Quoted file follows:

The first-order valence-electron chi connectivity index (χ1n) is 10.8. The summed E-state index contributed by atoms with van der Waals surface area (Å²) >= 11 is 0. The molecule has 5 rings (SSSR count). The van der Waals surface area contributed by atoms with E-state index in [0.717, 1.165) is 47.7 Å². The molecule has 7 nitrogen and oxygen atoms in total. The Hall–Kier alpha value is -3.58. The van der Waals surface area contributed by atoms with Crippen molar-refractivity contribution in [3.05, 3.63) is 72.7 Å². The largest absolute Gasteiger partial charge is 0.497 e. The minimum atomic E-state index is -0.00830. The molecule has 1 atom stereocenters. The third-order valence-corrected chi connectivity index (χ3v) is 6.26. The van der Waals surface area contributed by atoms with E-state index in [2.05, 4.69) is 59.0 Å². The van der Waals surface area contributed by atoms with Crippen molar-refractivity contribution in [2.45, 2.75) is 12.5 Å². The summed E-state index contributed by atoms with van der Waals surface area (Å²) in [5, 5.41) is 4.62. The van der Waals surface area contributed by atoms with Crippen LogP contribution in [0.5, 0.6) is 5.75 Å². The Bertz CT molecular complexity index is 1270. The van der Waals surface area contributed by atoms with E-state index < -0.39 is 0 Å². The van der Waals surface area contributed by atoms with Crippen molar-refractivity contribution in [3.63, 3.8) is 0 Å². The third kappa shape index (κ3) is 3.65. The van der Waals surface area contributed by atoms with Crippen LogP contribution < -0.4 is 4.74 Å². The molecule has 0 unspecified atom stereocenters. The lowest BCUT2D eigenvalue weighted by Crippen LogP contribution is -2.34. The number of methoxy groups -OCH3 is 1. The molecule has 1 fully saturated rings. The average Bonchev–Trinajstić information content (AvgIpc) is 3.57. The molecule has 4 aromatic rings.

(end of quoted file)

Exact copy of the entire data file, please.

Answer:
The first-order valence-electron chi connectivity index (χ1n) is 10.8. The summed E-state index contributed by atoms with van der Waals surface area (Å²) >= 11 is 0. The molecule has 5 rings (SSSR count). The van der Waals surface area contributed by atoms with E-state index in [0.717, 1.165) is 47.7 Å². The molecule has 7 nitrogen and oxygen atoms in total. The Hall–Kier alpha value is -3.58. The van der Waals surface area contributed by atoms with Crippen molar-refractivity contribution in [3.05, 3.63) is 72.7 Å². The largest absolute Gasteiger partial charge is 0.497 e. The minimum atomic E-state index is -0.00830. The molecule has 1 atom stereocenters. The third-order valence-corrected chi connectivity index (χ3v) is 6.26. The van der Waals surface area contributed by atoms with E-state index in [2.05, 4.69) is 59.0 Å². The van der Waals surface area contributed by atoms with Crippen molar-refractivity contribution in [2.45, 2.75) is 12.5 Å². The summed E-state index contributed by atoms with van der Waals surface area (Å²) in [5, 5.41) is 4.62. The van der Waals surface area contributed by atoms with Crippen LogP contribution in [0.5, 0.6) is 5.75 Å². The Bertz CT molecular complexity index is 1270. The van der Waals surface area contributed by atoms with E-state index < -0.39 is 0 Å². The van der Waals surface area contributed by atoms with Crippen molar-refractivity contribution in [3.63, 3.8) is 0 Å². The third kappa shape index (κ3) is 3.65. The van der Waals surface area contributed by atoms with Crippen LogP contribution < -0.4 is 4.74 Å². The molecule has 0 unspecified atom stereocenters. The lowest BCUT2D eigenvalue weighted by Crippen LogP contribution is -2.34. The number of methoxy groups -OCH3 is 1. The molecule has 1 fully saturated rings. The average Bonchev–Trinajstić information content (AvgIpc) is 3.57. The molecule has 4 aromatic rings.